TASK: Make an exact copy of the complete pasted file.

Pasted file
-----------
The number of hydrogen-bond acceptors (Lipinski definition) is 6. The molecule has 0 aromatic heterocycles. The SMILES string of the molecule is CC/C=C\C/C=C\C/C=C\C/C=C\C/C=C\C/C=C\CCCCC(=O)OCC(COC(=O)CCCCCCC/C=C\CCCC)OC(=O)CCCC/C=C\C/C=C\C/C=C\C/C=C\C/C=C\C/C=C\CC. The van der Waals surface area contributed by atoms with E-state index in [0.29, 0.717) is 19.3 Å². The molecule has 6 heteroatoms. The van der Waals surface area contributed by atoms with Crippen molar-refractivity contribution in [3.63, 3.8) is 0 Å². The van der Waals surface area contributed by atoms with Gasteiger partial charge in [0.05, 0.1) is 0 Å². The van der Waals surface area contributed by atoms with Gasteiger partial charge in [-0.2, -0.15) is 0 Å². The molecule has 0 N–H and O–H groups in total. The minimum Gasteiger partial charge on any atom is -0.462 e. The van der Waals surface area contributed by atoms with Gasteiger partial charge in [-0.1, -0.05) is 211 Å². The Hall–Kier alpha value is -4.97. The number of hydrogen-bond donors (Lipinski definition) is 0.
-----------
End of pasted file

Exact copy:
The number of hydrogen-bond acceptors (Lipinski definition) is 6. The molecule has 0 aromatic heterocycles. The SMILES string of the molecule is CC/C=C\C/C=C\C/C=C\C/C=C\C/C=C\C/C=C\CCCCC(=O)OCC(COC(=O)CCCCCCC/C=C\CCCC)OC(=O)CCCC/C=C\C/C=C\C/C=C\C/C=C\C/C=C\C/C=C\CC. The van der Waals surface area contributed by atoms with E-state index in [0.29, 0.717) is 19.3 Å². The molecule has 6 heteroatoms. The van der Waals surface area contributed by atoms with Crippen molar-refractivity contribution in [3.63, 3.8) is 0 Å². The van der Waals surface area contributed by atoms with Gasteiger partial charge in [0.05, 0.1) is 0 Å². The van der Waals surface area contributed by atoms with Gasteiger partial charge in [-0.2, -0.15) is 0 Å². The molecule has 0 N–H and O–H groups in total. The minimum Gasteiger partial charge on any atom is -0.462 e. The van der Waals surface area contributed by atoms with Gasteiger partial charge in [-0.1, -0.05) is 211 Å². The Hall–Kier alpha value is -4.97. The number of hydrogen-bond donors (Lipinski definition) is 0.